Let us try and become people of God, let us try to be the light of the world, sings pointing towards Him. I know and realise myself, especially being in the noviciate, that this is a life long challenge, and a daily choice, something one has to work on every day. Trying to be a saint is not easy, and as for me, ask the brethren I life with how far off I am from anything near someone out of whom the light of God is shining. We have to try on a daily basis though, and not give up. There is hope there too, and with Gods help even I might get a bit nearer before the end of my life!

As for the noviciate, I thank God for every minute of it, even if I don't always feel like it! 2/3 of the year ahead, and we will see what happens after that... I life in hope!

Monday, 14 January 2008

Greek vocablist (with Word Frequency in NT)

I also created a vocabulary list according to the Word Frequency a word is found in the New Testament (words occurring more than 10 times). This list again works with Vocabworks.

The words are arranged in groups of 25 allowing for gradual learning, and the frequency filter can be used if required to filter on the amount of times the Greek word is used in the New Testament.

There are two version. One with all the words in the NT (as in the list, 5388 words). Also there is a version with all words occurring more than 5 times (as my old Windows 98 computer doesn't like 5000+ words) which is a total of 1859 words.

Set with all the words used in the New Testament
Set with words occurring more than 5 times

(I am using Rapidshare as it is an easy way to quickly share files. Just follow the procedures as explained, you don't have to register of pay, just pick the free option)

Update:
I have a link to an example configuration of Vocabwords included in my post on my word frequency list of Greek vocabulary for Romans: Please follow this link!

Update:
As I see that this post is often visited I just wanted to add that I found the following New Testament edition very helpful: "A Reader's Greek New Testament", published by Zondervan.

It is a UBS based Greek NT but has every word which is used less than 30 times translated into English at the bottom of the page. This is very helpful in starting to read the text. Where interlinear can make one to lazy, this is a really good help.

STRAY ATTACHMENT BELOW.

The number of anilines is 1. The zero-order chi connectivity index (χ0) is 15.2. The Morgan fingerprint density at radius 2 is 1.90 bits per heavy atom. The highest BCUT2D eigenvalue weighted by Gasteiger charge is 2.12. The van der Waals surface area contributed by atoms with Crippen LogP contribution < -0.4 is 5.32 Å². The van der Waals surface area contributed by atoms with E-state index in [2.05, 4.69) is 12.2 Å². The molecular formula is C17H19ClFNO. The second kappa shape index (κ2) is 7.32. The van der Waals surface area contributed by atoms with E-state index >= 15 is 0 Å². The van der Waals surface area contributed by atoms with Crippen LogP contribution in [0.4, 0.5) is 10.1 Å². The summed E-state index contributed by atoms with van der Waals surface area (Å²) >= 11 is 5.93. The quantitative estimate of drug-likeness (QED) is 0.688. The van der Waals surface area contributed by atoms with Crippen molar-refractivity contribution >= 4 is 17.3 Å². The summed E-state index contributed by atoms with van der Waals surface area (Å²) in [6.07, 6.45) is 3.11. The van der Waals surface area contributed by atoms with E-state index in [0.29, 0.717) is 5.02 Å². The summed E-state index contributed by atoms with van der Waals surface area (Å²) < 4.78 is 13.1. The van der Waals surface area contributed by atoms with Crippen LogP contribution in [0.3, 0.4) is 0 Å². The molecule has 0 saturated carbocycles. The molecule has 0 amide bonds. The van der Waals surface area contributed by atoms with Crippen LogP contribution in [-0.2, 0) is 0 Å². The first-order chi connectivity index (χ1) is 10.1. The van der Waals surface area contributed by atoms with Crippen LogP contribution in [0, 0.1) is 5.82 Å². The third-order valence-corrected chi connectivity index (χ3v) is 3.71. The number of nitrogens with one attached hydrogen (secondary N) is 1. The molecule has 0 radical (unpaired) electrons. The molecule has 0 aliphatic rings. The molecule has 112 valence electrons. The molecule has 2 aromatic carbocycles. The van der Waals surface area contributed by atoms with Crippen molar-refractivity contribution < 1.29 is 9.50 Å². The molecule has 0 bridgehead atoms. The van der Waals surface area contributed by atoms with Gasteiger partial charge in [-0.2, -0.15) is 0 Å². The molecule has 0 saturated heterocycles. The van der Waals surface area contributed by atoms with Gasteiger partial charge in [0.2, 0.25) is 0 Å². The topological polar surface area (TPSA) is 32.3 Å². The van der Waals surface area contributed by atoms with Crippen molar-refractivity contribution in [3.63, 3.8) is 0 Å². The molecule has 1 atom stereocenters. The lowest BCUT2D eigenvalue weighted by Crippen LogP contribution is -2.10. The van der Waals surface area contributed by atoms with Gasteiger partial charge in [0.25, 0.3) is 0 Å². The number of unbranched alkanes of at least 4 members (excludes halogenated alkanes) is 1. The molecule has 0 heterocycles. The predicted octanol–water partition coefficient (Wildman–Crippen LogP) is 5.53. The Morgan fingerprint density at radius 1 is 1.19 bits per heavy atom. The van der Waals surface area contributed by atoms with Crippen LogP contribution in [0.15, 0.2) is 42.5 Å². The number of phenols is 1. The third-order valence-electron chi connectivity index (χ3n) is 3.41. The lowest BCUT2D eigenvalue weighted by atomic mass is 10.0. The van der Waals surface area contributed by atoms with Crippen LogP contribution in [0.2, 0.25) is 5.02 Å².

I am not a very quick learner of languages, and as such try to read every day the Gospel of the day in Greek to work on my Vocabulary, but fairly soon after starting to learn the words occurring more than 30 times it is possible to make sense out of the text!

The ISBN is 0-310-24888-4.

Update
I now have an iPhone/iPad/iTouch App in the AppStore, which makes it very easy to practice vocabulary. It includes Latin, Greek and Hebrew: iTunes App Store

Sunday, 13 January 2008

Wheelock's latin vocab lists

Update: I now have an iPhone/iPad/iTouch App in the AppStore, which makes it very easy to practice vocabulary. It includes Latin, Greek and Hebrew: iTunes App Store

Just a quick post for people who are using Wheelock's latin and are looking for a good way of practising their vocabulary. As I am trying to build my own vocabulary I came across Vocabworks and, although haven't used it a lot yet, think it is a good tool for practising.

I put the Wheelock's latin vocabulary (which I downloaded) into Vocabworks.
The vocab list can be downloaded from:
http://rapidshare.com/files/202793053/Wheelock.vcb

Wednesday, 9 January 2008

Talking about the Church

Yesterday I was at a talk by Donald Cozzens. The title of the talk was "Faith that Dares to Speak - Love that Dares to Question". Fr. Cozzens has written a few books under which "Sacred silence" and "The changing face of the priesthood".

I don't want to give a summary of the talk, as I am sure there are a lot of people who can do a much better job than I can, but want to make an observation. Part of the lecture was about the futile system on which the Church operate, and in the way I perceived it, about the inadequacy of this system. That on itself is something that one can agree with or not, but I find sometimes that if these topics are brought up that we get a bit sensitive about words.